Today I heard one of the more awkward bits of radio experience that can be imagined. One of the contemporary hit radio stations in the Portland area interviewed Dave Coulier, most famous for his role as Uncle Joey on the tv sitcom Full House. It was unclear at first where they were going with the interview, as a lot of the introductory comments focused on his family friendly comedy and some of his classic impersonations. However, it became very clear where they were going when they played a game “Remember That Year” and picked movie and sound bits from 1995. Of course, one of the song clips chosen for the year 1995 was “You Oughta Know,” the first hit single from Alanis Morissette, and that prompted one of the more awkward exchanges I can ever remember hearing on radio.
For one, Dave Coulier seemed to take a while to compose himself before participating in the game, showing that he remembered very well what year the song was from, and even commenting that when he listened to the Jagged Little Pill album he recognized himself in it often, as embarrassing as it would be to admit such a thing. I found it a bit sad that nearly 20 years after the fact, Dave Coulier is still having to deal with the awkwardness of having an entire album written about him by a very young former lover who was barely an adult when the album was released. Hearing this brought forth a great deal of mixed feelings in me given my own memories of that time and my own creative endeavors and my own personal history.
As a teenager, when I started my habit of writing on a daily basis, my younger brother said in one of his moments of insight that I was a male version of Alanis Morisette. While most of my own writing is not quite as emotionally overwrought as that of Jagged Little Pill-era Alanis Morisette, he was absolultely right that I tend to use writing as a way to express emotions and that my writings are fairly confessional and personal in nature, to an extent that might be awkward and uncomfortable for others when they realize that they are the inspiration, or an inspiration, of my material. Later on other singer-songwriter types specialized in the same kind of material, like Taylor Swift. This is dangerous ground to walk on. Just about everyone who creates has inspiration, but the more direct and obvious the inspiration, the more self-indulgent the work can be, and the more awkward and uncomfortable the work is for others. While most girls would love to have imagined themselves being the subject of “I Want To Hold Your Hand” by the Beatles, circa 1964, no one would probably enjoy realizing that they were the subject of “Ticket To Ride” or be able to relate to the very personal “The Ballad Of John And Yoko.” There is a point at which something can become too personal to relate to, or to appreciate, for a wider audience.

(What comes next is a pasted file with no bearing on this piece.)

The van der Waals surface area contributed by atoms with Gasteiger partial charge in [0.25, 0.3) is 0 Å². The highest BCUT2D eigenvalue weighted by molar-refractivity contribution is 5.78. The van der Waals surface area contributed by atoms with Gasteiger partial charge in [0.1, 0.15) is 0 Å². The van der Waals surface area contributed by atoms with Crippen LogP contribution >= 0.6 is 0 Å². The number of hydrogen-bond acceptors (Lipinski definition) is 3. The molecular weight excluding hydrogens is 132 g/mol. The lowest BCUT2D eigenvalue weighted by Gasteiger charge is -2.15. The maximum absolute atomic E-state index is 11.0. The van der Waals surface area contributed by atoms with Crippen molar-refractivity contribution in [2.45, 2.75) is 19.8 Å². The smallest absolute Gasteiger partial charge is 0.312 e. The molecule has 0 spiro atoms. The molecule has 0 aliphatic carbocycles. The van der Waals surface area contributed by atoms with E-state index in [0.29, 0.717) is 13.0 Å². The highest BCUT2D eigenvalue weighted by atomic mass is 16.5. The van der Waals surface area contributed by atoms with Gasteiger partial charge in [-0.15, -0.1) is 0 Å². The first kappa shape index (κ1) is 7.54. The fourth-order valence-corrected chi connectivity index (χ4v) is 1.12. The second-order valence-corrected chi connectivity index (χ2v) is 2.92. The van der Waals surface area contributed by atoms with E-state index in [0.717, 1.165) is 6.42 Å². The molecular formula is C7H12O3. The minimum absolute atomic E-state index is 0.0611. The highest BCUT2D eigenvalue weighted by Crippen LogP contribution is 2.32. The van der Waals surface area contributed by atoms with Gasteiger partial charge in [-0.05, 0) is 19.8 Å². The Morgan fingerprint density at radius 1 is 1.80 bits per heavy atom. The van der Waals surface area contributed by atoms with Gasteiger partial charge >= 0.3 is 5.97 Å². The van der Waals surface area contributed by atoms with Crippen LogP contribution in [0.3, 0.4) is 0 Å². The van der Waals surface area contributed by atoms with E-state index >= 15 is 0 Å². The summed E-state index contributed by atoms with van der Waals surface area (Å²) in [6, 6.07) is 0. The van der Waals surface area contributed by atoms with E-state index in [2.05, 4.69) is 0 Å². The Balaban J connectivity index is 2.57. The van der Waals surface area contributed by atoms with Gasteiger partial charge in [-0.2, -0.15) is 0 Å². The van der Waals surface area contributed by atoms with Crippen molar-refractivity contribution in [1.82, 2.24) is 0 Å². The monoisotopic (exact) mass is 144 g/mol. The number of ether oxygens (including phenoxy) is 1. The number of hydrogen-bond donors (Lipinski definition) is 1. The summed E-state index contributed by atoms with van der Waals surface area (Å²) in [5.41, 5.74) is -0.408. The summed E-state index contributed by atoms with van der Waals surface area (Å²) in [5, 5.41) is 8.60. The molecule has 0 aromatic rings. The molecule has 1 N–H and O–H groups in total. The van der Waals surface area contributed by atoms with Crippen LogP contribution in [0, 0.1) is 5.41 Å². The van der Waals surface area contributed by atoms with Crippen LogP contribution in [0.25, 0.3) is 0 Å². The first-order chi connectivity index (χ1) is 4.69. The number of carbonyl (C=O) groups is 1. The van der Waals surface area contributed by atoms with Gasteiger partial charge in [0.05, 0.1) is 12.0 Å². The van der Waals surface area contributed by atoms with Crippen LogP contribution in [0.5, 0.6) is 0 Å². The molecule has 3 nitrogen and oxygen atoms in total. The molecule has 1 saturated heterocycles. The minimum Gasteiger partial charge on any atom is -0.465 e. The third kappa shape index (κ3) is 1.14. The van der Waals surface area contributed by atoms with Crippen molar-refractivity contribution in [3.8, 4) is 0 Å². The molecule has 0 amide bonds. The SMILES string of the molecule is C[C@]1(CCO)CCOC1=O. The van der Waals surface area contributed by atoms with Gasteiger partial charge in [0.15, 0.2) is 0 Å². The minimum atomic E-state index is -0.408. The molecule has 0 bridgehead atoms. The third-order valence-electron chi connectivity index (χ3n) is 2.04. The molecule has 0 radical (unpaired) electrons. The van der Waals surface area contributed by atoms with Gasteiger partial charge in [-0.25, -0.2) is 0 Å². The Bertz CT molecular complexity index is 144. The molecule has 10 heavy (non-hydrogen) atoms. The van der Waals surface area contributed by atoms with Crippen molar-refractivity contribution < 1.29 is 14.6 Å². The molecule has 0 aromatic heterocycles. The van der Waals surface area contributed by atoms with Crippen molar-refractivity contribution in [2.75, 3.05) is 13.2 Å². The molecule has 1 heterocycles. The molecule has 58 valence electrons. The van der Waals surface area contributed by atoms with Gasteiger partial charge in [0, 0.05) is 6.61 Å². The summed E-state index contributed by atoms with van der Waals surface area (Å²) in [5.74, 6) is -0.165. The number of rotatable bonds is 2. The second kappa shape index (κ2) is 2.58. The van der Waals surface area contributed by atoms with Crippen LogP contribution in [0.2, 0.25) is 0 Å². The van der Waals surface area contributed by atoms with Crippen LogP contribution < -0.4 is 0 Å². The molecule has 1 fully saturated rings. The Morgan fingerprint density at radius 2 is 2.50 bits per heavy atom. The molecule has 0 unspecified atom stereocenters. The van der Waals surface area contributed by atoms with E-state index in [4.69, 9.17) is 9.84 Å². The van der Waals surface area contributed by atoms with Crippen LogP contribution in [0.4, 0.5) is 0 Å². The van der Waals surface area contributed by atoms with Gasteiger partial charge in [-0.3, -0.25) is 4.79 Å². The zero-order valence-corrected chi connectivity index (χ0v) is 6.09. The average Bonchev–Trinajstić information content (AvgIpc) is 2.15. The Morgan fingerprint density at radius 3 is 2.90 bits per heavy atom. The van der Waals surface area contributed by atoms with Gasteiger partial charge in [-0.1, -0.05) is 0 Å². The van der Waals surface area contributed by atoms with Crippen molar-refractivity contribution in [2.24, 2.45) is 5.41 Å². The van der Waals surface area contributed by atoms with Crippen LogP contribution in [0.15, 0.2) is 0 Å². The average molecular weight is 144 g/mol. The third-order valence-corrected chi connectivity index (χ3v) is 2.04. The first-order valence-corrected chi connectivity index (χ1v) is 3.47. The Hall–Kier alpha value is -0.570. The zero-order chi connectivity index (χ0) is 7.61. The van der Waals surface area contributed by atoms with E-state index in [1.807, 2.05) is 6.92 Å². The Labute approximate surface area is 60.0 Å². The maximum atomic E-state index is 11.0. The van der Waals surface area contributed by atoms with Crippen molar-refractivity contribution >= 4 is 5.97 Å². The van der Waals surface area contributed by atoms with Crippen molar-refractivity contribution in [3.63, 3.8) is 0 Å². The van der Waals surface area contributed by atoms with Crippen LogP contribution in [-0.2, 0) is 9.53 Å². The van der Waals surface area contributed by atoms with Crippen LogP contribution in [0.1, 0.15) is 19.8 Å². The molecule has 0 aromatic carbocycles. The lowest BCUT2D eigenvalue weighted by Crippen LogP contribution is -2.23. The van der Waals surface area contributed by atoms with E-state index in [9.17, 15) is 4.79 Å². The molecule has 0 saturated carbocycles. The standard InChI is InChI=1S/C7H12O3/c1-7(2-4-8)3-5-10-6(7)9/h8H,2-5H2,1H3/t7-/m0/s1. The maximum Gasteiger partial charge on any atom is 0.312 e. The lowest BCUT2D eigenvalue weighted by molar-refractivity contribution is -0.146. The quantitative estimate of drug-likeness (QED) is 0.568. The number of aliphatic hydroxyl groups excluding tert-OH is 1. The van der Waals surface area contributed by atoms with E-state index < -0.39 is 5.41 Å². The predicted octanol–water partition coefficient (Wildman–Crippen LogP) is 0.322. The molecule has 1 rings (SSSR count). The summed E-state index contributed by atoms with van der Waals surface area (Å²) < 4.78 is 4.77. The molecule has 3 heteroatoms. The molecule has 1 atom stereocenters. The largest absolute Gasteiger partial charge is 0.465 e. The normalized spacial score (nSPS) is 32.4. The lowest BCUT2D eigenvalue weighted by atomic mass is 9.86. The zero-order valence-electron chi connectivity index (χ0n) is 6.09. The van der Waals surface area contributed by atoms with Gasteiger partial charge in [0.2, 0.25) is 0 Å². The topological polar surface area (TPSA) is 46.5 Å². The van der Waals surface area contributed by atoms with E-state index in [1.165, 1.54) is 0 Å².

Being the cheating or cold-hearted or exploitative lover of an album as raw and as painful as Jagged Little Pill is not easy for anyone to take. Having been in at least somewhat similar of a position before, I know that he probably meant no harm when he dated a young and passionate and sensitive girl. As sensitive and thoughtful as he may have been, he must not have realized the sort of hurt that he was causing to the girl, so much so that she sang about him for at least three of her albums. Should he have known what he was getting into? Absolutely, but I cannot fault someone for being foolish in love without being a total hypocrite given the course of my own life. Rather than stand in condemnation of him (or her, as I can definitely relate to the intensity of her feelings and her need to deal with them through writing), I simply ponder how long our deeds can live on after they are done, especially if they are immortalized in writing and song. Once something is committed to writing and shared with the world, it becomes something that will always be available to stick in our minds or someone else’s. At that point, the past becomes omnipresent, something which is pretty frightening for most of us.
In listening to the radio this morning, I could not help but feel sympathetic for Dave Coulier being ambushed on live radio as he was. I know exactly how awkward I would feel in his place, and feel nothing but sympathy for the fact that both he and Alanis had to work out their relationship and its aftermath in a public and deeply uncomfortable way. No doubt both of them did whatever they did with the best of intentions, but when things went sour, their fame and their creative impulses led them to a situation that still causes a fair amount of discomfort to them both. For Alanis, her songs about Coulier have become an albatross hanging over her head as people still associate her as an angry and vengeful former lover when she has clearly mellowed out with age. And for Dave, he still gets ambushed about a relationship that is nearly twenty years old because the songs are still remembered and still played. Twenty years from now, I hope that I don’t have to answer for my own foolish heart, at least not until it has found a far better fate than I have enjoyed so far in life.